Between 1250 and 1550, no type of book was produced in greater quantities than books of hours — prayer books used by lay people. The examples on display here are breathtaking. The highlight is the Gardner Museum's book of hours illuminated by Jean Bourdichon (1457-1521), the court miniaturist who was a student of Jean Fouquet. It has been disbound for conservation, so we have a rare opportunity to look at each page.

The images, illustrating episodes from the passion of Christ, are each set within an elaborate architectural frame. Bourdichon used sophisticated lighting effects to merge this frame with the central figures, who are pressed close to the surface. As a result, the drama virtually pops out of the painted frame and off the page.

Also on show are examples of manuscripts designed for the medical and legal professions. Look out for "vein man," a diagram in a medical manual for bloodletting. And in the gallery upstairs, marvel at the 30-foot French scroll recording the history of the world, from Creation to the 15th century.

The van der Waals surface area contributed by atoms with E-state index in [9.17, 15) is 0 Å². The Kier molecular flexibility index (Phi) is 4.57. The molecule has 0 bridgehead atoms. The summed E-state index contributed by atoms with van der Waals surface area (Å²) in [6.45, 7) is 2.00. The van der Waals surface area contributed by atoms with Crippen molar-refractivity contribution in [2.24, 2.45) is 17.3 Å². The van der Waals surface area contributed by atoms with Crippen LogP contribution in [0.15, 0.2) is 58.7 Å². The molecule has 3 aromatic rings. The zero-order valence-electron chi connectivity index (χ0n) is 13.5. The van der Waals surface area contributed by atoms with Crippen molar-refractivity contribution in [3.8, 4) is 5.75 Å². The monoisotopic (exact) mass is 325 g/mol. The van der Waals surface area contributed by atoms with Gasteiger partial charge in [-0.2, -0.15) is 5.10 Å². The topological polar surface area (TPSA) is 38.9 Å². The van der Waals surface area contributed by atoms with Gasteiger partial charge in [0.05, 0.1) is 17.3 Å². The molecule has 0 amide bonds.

Note, too, a beautiful page from a conduct manual for women — the first produced under the actual direction of a woman, the versatile author Christine de Pizan. The page displayed shows de Pizan, exhausted by her previous book, fortified by three ladies at her bedside — Reason, Rectitude, and Justice — and sent back to work.


The smaller exhibition at the Houghton Library (the greatest repository for illuminated manuscripts in Boston) is focused on manuscripts produced in monastic scriptoria, or writing studies. Many were guides to proper living, administrative aids, rulebooks for daily life, and books used to perform the liturgy.

Included are manuscripts produced in Cistercian monasteries in the 12th century and single-leaf fragments going as far back as the seventh and eighth centuries.

We know that without monasteries, works by the great authors of antiquity would not have come down to us. A staggering number were lost in any case. But although reading was insisted upon, it was not in service to an ideal of open inquiry. Learning was very strictly regulated, so that, as Harvard literature professor Stephen Greenblatt writes in his Pulitzer Prize-winning book, "The Swerve: How the Renaissance Began": "Without wishing to emulate the pagan elites by placing books or writing at the center of society . . . [and] without prizing either learning or debate, monks nonetheless became the principal readers, librarians, book preservers, and book producers of the Western world."